If you’re not into IPAs, that’s fine, but you’re missing out. Instead, you could pair this dish with a beer that accents the smokey flavors in the paprika topping, and can help tone down the spicy notes in the food: a porter. A cheaper more widely found porter is the Anchor Porter from Anchor Brewing, one of the oldest breweries in the United States. A good Michigan option: Founder’s Porter. Deep, dark, and delicious. That’ll run about $10, but the Anchor can be as cheap as $8.
Recently I’ve been itching to go to a beer dinner, a really delicious excuse to eat too much delicious food and drink too much delicious beer, but to be honest, they’re just too expensive. I mean $50 for a four-course meal with 4 beers is pretty reasonable, assuming that each of those beers costs $5, that’s $20 and then the dinner itself is $30. However the reason person within me thinks ‘wow, when was the last time you spent $50 just on food for yourself in a normal restaurant situation?’ I feel like beer dinners should just be cheaper – you’re a captive audience and supporter and blowing $100 on a weeknight meal for two just feels frivolous to do more than once a year. It’s ok to make it expensive sometimes especially if you’re involving a renowned chef, but to really get people excited and learning about craft beer and food/beer pairings, you have to make it more accessible – lower the cost.
However, it’s a two-fold situation. Beer-pairing dinners are the little brother to wine-pairing dinners, which are arguably more expensive and, for lack of a better word, ritzy. The discourse around wine is much more sophisticated and as are the people that talk about the ‘bouquet of the wine’ and nibble crackers in between tastings (that apparently you are not supposed to actually swallow). Wine is supposed to go with high-class food while beer goes with sporting games and burgers. But as we’ve seen recently ‘everyday’ food like burgers and grilled cheeses are become more popular, more ritzy, and definitely more expensive. So why not pair beer with those things instead of the unattainable Michelin star-type food you find matched up with wine? Well, some do, but then they charge wine dinner prices for it. Sure good quality craft beer isn’t cheap, but it’s definitely not fancy pants wine and that’s not what beer is all about so why charge like it is? Beer is for the people, even craft beer, believe it or not.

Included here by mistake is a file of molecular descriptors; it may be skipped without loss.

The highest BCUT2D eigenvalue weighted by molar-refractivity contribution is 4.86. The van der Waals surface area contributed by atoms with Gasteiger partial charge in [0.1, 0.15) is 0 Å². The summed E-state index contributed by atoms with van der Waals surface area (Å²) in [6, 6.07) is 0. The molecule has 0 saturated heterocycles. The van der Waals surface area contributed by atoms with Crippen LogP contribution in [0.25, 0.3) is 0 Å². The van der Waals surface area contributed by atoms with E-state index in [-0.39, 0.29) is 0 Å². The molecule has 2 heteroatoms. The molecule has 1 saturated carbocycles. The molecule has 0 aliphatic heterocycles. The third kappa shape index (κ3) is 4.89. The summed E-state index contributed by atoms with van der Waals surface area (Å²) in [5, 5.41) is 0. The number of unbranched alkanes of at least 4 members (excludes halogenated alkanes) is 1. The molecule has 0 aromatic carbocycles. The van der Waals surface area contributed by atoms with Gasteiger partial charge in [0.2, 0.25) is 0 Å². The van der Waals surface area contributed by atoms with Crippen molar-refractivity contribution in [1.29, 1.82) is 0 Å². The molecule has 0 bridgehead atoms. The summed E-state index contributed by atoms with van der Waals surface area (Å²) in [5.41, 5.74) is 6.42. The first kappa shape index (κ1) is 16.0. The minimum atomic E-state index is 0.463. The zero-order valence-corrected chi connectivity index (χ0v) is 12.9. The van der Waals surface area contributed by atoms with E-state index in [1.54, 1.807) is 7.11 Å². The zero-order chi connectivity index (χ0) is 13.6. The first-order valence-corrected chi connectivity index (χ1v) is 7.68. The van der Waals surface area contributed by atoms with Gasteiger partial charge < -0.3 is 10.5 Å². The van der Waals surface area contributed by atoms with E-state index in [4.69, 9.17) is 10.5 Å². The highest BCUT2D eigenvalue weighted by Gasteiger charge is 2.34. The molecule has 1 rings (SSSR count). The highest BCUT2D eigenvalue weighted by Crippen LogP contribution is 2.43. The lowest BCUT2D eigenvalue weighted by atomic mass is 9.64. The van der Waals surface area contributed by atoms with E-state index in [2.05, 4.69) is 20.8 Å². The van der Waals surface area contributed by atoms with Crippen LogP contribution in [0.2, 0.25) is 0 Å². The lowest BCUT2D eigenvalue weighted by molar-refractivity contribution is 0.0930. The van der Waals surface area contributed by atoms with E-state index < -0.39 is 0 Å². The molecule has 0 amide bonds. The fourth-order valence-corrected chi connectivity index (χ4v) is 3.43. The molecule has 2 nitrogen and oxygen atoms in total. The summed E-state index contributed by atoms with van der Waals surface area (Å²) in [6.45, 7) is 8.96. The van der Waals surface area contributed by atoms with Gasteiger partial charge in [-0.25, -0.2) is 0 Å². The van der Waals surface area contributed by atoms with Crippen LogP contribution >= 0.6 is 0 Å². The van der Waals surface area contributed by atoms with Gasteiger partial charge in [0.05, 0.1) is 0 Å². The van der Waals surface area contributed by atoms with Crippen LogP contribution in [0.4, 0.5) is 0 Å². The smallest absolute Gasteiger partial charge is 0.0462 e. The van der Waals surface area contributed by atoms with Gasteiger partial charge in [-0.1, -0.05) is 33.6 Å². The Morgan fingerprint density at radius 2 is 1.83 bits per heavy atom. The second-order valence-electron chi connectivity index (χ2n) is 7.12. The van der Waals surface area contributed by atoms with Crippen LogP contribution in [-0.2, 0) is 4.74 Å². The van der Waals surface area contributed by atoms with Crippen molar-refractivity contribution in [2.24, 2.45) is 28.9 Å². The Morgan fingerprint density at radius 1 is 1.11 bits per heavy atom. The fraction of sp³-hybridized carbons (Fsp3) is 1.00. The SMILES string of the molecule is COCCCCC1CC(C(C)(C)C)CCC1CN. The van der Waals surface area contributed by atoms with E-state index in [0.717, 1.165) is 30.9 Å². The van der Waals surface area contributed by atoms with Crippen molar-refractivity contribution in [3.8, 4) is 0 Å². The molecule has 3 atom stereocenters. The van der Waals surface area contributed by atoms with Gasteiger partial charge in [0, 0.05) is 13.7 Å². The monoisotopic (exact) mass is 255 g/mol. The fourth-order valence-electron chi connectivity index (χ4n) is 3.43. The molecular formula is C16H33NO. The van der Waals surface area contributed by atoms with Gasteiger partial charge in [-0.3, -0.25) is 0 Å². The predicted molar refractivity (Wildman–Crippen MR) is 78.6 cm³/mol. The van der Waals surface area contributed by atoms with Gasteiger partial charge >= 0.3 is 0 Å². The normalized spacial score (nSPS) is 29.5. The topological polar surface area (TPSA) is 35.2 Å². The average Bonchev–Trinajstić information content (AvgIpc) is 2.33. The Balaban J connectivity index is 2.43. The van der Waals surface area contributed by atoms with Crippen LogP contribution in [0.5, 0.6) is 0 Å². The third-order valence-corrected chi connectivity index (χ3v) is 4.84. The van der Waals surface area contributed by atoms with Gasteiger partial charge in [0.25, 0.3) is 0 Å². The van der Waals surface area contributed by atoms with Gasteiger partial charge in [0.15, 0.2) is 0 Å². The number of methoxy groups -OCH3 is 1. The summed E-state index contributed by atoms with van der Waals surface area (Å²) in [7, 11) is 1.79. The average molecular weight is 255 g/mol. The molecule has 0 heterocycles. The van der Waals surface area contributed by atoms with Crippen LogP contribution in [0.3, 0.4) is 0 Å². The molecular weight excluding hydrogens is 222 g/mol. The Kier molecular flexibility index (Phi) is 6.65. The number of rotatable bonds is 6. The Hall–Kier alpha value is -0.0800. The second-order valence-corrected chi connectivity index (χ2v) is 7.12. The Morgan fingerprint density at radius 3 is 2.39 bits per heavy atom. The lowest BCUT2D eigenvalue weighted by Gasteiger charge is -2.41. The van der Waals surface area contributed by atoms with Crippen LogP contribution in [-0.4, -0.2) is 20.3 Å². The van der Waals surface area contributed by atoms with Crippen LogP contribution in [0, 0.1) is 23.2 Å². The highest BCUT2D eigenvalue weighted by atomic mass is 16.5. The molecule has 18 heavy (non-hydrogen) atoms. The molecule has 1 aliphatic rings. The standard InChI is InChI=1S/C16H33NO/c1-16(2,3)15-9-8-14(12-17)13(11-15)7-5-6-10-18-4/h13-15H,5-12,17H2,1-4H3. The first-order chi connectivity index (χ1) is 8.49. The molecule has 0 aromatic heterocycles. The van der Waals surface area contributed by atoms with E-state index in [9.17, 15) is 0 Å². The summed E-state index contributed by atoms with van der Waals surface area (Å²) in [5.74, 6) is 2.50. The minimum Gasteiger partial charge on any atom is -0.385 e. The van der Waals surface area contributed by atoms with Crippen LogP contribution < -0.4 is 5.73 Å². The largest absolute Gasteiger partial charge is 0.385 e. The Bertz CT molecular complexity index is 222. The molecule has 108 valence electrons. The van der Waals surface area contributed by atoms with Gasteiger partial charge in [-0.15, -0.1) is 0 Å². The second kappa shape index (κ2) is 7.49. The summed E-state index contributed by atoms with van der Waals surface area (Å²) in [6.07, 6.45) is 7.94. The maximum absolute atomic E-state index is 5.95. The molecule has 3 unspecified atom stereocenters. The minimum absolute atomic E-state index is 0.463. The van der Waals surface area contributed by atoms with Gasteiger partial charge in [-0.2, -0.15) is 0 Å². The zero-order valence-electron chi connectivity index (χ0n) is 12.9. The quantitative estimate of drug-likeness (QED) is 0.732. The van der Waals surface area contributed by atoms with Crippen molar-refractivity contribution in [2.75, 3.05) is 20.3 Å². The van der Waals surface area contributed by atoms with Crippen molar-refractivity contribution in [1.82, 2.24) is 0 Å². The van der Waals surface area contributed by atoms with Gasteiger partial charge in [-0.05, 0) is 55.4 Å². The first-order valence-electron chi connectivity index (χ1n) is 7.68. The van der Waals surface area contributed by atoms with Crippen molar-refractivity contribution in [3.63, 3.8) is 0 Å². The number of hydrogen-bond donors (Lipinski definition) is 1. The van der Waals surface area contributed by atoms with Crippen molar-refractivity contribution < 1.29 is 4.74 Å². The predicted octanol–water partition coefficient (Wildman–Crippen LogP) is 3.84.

If craft beer is expensive then won’t people think it’s better and more elite, like wine? So then it practically needs to have events similar to those with wine. Craft beer no longer competes against crappy American lagers, it competes against wine. I’ve said it before and I’ll say it again, people who say they don’t like beer just haven’t found the right one. There is a larger variety of flavor profiles in beer than there is in wine because it can literally be or taste like anything – craft brewers are getting adventurous and by over-pricing beer dinners, people are missing out. Pairing craft beer with gourmet food isn’t the ‘next big thing’ because it’s here and frankly it’s unsustainable and further alienates people that craft beer has left behind. The future of craft beer and food is high-low beer pairings, bringing the people and the beer together rather than the beer to the people.
Last summer for a friend’s birthday we went to the Lagunitas and Heggie’s pizza beer-pairing dinner at the Nomad World Pub. It was awesome. For $20 we had four (five?) glasses of Lagunitas paired with five different slices of the famous bar-only Heggie’s frozen pizza. As an appetizer we had a handful of Totino’s pizza rolls in a whiskey glass served with a tasting glass of beer and then from there, the beer and pizza were flowing. Before every new pizza and beer, the local Lagunitas rep gave us a brief description of both and why they went well together – there were no white tablecloths, no cloth napkins for that matter, just a lot of beautiful patio and tasty beers. I honestly can’t tell you why there weren’t more people there – am I the only one who likes cheap craft beer and above average frozen pizza? Perhaps.
But my point still stands. Through that event, Lagunitas got their name out in the community, we got to try more Lagunitas than I have even had at a beer festival and we ate plenty – it was a successful beer dinner by all definitions. So now I want more but I have seen none. Unlike a wine-pairing dinner that teaches people that the only way to enjoy good wine and good food is to pay a lot at a fancy restaurant, the beauty of the high-low beer pairing is that it is inexpensive for everyone and a great way to focus on the beer and how to pair and enjoy it with everyday foods. That’s what craft beer is all about.